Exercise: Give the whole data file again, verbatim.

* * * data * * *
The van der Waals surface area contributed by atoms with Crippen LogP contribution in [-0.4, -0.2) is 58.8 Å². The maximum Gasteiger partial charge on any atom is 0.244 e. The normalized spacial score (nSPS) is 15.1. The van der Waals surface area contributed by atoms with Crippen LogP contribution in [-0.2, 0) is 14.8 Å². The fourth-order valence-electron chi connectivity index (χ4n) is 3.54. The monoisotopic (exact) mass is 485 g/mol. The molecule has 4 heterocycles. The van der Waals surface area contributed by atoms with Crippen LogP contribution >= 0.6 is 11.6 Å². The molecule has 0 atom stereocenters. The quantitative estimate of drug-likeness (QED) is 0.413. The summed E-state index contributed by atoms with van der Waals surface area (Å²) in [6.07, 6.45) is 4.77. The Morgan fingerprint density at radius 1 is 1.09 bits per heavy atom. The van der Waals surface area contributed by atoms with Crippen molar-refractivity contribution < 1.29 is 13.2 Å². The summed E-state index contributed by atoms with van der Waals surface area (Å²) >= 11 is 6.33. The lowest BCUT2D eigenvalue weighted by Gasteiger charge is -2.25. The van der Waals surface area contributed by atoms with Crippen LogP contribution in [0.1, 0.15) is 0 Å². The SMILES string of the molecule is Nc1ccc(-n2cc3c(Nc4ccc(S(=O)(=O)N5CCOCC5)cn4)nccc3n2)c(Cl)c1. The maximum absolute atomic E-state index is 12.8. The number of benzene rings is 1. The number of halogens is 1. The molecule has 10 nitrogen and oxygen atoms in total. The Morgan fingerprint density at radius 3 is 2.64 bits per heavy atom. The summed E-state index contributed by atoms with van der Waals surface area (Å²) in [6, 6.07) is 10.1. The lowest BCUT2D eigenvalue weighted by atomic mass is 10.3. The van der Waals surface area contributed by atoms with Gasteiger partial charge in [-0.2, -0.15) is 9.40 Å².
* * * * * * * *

The van der Waals surface area contributed by atoms with Crippen LogP contribution in [-0.4, -0.2) is 58.8 Å². The maximum Gasteiger partial charge on any atom is 0.244 e. The normalized spacial score (nSPS) is 15.1. The van der Waals surface area contributed by atoms with Crippen LogP contribution in [-0.2, 0) is 14.8 Å². The fourth-order valence-electron chi connectivity index (χ4n) is 3.54. The monoisotopic (exact) mass is 485 g/mol. The molecule has 4 heterocycles. The van der Waals surface area contributed by atoms with Crippen LogP contribution >= 0.6 is 11.6 Å². The molecule has 0 atom stereocenters. The quantitative estimate of drug-likeness (QED) is 0.413. The summed E-state index contributed by atoms with van der Waals surface area (Å²) in [6.07, 6.45) is 4.77. The Morgan fingerprint density at radius 1 is 1.09 bits per heavy atom. The van der Waals surface area contributed by atoms with Crippen molar-refractivity contribution < 1.29 is 13.2 Å². The summed E-state index contributed by atoms with van der Waals surface area (Å²) >= 11 is 6.33. The lowest BCUT2D eigenvalue weighted by Gasteiger charge is -2.25. The van der Waals surface area contributed by atoms with Crippen LogP contribution in [0.1, 0.15) is 0 Å². The SMILES string of the molecule is Nc1ccc(-n2cc3c(Nc4ccc(S(=O)(=O)N5CCOCC5)cn4)nccc3n2)c(Cl)c1. The maximum absolute atomic E-state index is 12.8. The number of benzene rings is 1. The number of halogens is 1. The molecule has 10 nitrogen and oxygen atoms in total. The Morgan fingerprint density at radius 3 is 2.64 bits per heavy atom. The summed E-state index contributed by atoms with van der Waals surface area (Å²) in [6, 6.07) is 10.1. The lowest BCUT2D eigenvalue weighted by atomic mass is 10.3. The van der Waals surface area contributed by atoms with Gasteiger partial charge in [-0.2, -0.15) is 9.40 Å².